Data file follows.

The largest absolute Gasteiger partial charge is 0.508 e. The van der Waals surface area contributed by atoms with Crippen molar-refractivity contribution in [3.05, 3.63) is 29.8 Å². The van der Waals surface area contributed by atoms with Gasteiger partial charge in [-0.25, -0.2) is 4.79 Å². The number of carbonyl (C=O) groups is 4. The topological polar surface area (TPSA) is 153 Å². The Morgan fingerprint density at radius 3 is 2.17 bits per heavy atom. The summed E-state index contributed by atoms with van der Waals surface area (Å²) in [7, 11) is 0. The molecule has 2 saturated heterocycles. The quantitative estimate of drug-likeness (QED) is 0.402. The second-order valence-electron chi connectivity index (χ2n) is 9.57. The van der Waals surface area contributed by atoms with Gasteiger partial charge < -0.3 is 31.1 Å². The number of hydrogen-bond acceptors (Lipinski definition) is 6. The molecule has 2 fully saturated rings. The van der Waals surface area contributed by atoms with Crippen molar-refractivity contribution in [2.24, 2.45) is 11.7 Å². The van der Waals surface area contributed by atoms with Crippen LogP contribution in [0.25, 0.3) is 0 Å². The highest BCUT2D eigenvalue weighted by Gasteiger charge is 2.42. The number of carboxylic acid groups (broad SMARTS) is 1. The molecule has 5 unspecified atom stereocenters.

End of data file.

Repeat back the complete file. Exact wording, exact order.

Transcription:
The largest absolute Gasteiger partial charge is 0.508 e. The van der Waals surface area contributed by atoms with Crippen molar-refractivity contribution in [3.05, 3.63) is 29.8 Å². The van der Waals surface area contributed by atoms with Gasteiger partial charge in [-0.25, -0.2) is 4.79 Å². The number of carbonyl (C=O) groups is 4. The topological polar surface area (TPSA) is 153 Å². The Morgan fingerprint density at radius 3 is 2.17 bits per heavy atom. The summed E-state index contributed by atoms with van der Waals surface area (Å²) in [7, 11) is 0. The molecule has 2 saturated heterocycles. The quantitative estimate of drug-likeness (QED) is 0.402. The second-order valence-electron chi connectivity index (χ2n) is 9.57. The van der Waals surface area contributed by atoms with Gasteiger partial charge < -0.3 is 31.1 Å². The number of hydrogen-bond acceptors (Lipinski definition) is 6. The molecule has 2 fully saturated rings. The van der Waals surface area contributed by atoms with Crippen molar-refractivity contribution in [2.24, 2.45) is 11.7 Å². The van der Waals surface area contributed by atoms with Crippen LogP contribution in [0.25, 0.3) is 0 Å². The highest BCUT2D eigenvalue weighted by Gasteiger charge is 2.42. The number of carboxylic acid groups (broad SMARTS) is 1. The molecule has 5 unspecified atom stereocenters.